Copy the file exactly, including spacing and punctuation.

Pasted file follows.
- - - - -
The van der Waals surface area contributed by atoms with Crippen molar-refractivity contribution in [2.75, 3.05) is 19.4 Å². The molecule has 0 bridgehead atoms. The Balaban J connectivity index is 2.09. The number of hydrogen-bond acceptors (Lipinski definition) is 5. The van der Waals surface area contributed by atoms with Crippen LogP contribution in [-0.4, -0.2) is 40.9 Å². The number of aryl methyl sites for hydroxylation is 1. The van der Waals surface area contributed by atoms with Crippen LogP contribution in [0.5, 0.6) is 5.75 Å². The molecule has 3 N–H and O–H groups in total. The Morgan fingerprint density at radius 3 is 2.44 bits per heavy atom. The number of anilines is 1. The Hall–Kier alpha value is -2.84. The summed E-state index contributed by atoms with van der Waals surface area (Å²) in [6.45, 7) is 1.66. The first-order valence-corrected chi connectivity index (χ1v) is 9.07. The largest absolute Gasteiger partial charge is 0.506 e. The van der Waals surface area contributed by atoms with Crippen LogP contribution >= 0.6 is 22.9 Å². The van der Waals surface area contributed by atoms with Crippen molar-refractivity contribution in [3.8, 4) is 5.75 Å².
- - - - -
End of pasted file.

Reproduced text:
The van der Waals surface area contributed by atoms with Crippen molar-refractivity contribution in [2.75, 3.05) is 19.4 Å². The molecule has 0 bridgehead atoms. The Balaban J connectivity index is 2.09. The number of hydrogen-bond acceptors (Lipinski definition) is 5. The van der Waals surface area contributed by atoms with Crippen LogP contribution in [-0.4, -0.2) is 40.9 Å². The number of aryl methyl sites for hydroxylation is 1. The van der Waals surface area contributed by atoms with Crippen LogP contribution in [0.5, 0.6) is 5.75 Å². The molecule has 3 N–H and O–H groups in total. The Morgan fingerprint density at radius 3 is 2.44 bits per heavy atom. The number of anilines is 1. The Hall–Kier alpha value is -2.84. The summed E-state index contributed by atoms with van der Waals surface area (Å²) in [6.45, 7) is 1.66. The first-order valence-corrected chi connectivity index (χ1v) is 9.07. The largest absolute Gasteiger partial charge is 0.506 e. The van der Waals surface area contributed by atoms with Crippen LogP contribution >= 0.6 is 22.9 Å². The van der Waals surface area contributed by atoms with Crippen molar-refractivity contribution in [3.8, 4) is 5.75 Å².